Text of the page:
Let’s get the easy stuff out of the way first. I’m pulling for you. More than anything, I’m pulling for you and your fiancee’ to work your way through this for the benefit of not only yourselves and your future, but that of your daughter. Nothing is more important than your family. Make your family a priority, which I’m sure you will, and you’ll do just fine. Football, for the time being, is very much secondary.
There’s no real need to stress how disappointed we all are with you and your actions in that casino last Saturday morning. I’m disappointed in you. The team is disappointed in you. You, I’m sure, are disappointed in you. So, that’s the end of the finger-wagging and me telling you how bad of a boy you’ve been. You know it.
Now, for the rest of the story, as the saying goes.
You’re no doubt embarrassed about what happened last weekend in Atlantic City. Notwithstanding the very serious legal situation you’re involved in — which trumps football by a long shot — you’re obviously aware of how your actions and involvement in a domestic-violence case can potentially affect the way the Ravens look at you as an employee.
One thing you’re definitely finding out this week — this situation is going to affect how the fans in town look at you as a football player. You’re going to need some thick skin, my man, a fact I’m sure you’ve discovered if you’ve seen the internet or checked your Twitter account this week. If you think Baltimore’s tough on you, wait until the fans in Pittsburgh and Cleveland get a hold of you next season. It’s not going to be pretty.
Speaking of the way Baltimore has turned on you this week, please know this: Some of that…well, MOST of it, frankly, is due to the fact you’re coming off a bad season on the field and your 2014 salary cap figure is thought by many to be hamstringing the team in their efforts to rebuild and improve. If you were coming off a rushing season that included 1,600 yards and 12 TD’s, the football community would be more forgiving of your actions last weekend. Unfortunately, they’ve been wanting your blood since about week six of the recent NFL season and this, now, gives them the opportunity to quench that thirst.
By the way, I wasn’t all that impressed with your work on the field last season, either, but I don’t connect that with your arrest in Atlantic City. They’re two completely different topics.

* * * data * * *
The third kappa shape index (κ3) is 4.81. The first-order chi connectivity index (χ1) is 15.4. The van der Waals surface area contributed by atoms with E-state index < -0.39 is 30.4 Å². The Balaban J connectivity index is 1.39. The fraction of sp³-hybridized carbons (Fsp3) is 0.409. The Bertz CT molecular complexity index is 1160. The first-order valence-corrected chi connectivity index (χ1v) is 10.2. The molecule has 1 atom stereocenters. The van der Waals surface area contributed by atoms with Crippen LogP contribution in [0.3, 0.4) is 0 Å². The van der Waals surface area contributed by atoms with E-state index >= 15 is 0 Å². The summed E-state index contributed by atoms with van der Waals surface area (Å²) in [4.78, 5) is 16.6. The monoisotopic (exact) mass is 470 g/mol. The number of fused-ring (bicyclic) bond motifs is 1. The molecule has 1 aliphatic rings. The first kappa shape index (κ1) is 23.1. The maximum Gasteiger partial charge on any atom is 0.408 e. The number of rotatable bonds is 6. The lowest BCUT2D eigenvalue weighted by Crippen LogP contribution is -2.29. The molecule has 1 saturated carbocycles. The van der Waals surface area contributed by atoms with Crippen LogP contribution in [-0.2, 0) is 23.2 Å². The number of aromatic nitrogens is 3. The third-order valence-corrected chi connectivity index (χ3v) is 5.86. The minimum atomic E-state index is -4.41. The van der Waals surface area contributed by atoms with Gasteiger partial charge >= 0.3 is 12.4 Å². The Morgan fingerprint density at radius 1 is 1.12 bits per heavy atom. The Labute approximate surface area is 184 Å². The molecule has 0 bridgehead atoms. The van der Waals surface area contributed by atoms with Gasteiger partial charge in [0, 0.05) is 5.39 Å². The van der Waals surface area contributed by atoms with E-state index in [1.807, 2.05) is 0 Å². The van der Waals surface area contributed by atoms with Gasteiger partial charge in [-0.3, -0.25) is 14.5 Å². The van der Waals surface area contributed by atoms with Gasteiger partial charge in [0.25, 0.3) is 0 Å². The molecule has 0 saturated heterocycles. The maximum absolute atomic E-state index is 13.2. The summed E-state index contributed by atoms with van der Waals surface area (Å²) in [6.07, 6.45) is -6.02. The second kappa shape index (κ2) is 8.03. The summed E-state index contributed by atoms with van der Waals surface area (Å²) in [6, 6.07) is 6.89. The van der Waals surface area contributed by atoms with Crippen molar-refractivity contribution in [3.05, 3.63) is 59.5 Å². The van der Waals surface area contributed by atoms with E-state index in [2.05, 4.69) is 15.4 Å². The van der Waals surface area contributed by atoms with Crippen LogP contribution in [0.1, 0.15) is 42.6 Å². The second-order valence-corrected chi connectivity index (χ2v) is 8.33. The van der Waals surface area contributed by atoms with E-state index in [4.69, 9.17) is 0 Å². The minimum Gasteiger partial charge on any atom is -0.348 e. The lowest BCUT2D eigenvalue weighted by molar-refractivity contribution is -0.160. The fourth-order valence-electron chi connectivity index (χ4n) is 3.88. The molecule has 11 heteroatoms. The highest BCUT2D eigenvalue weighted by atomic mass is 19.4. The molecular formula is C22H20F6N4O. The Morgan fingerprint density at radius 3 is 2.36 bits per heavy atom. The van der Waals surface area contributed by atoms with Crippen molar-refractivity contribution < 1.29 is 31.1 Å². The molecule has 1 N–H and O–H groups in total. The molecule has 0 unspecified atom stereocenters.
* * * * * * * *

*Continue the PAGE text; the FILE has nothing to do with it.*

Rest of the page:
So, while you’re probably taking a lot of advice from folks in your family, your “camp” and your circle of friends, let me give you some more to consider.
First, Ray, please don’t let what happened last weekend define you as a person, an athlete and a Baltimore sports representative. Don’t stop your work with the anti-bullying campaign you’ve been so involved with over the last few years. The message you’ve been sending is an important one and I know, having been involved in an event or two where you’ve also been in attendance, that young men and women in town need someone like you to stress to them the dangers of youth (and adult) bullying.
You might recall a few years back when I was involved in an event Ben Grubbs was holding and you were there, too, with a bunch of young boys and girls from the Police Athletic League. I’ve seen a lot of athletes over the years engage with kids but your work that night was magical. And real.
Don’t stop now. Keep going, please. The city needs you. I know you have other issues — personal and professional — to get straightened out and please do that. But once you’re back and your life is in balance again, continue that outstanding work you’ve been involved with over the last six years since you came to Baltimore. This community is in dire need of help — like most communities are these days — and people like you who put your heart and soul into it need to do more, not less.
This, now, is a great time for you to lean on God and your faith to help bring you through this and redeem yourself and your character. There are two people at the Ravens facility you should seek out immediately, because they’ll both help you. Go see Rod Hairston, the team chaplain, close the door to his office, and simply ask him “How can God help me get through this and make sure what happened in Atlantic City never happens again?” Rod will give you some answers. So, too, will God. Go do the same thing with your head coach, John Harbaugh. Ask him the same questions you ask Rod. John’s an insightful man who’s deeply connected to his faith and he’ll give you some great guidance.
And finally, you need to take a deep, serious look at your alcohol use to determine if it’s becoming a problem. If it is, seek help. That’s simple. And, I’m sure, it’s not the easiest thing to do to take that deep of a look at yourself and admit you’ve lost control of your ability to have a drink or two without it adversely affecting your decision making. But you must have that conversation with yourself and, if necessary, a professional with experience in alcohol and drug abuse to determine if you need help. If you do, get it. No matter what you think, you can’t beat alcohol, if, in fact, you’ve reached the stage of not being able to control it. Have that tough talk with yourself and move forward.
I wish you all the best in your legal situation and your personal relationship with your fiancee’. I know you didn’t plan on this happening. But it did. Now, you need to deal with it and, as I wrote above, work your ass off to make sure it’s not your defining moment in Baltimore.
I know you’re better than what you showed in Atlantic City last weekend.
Now, please prove me right.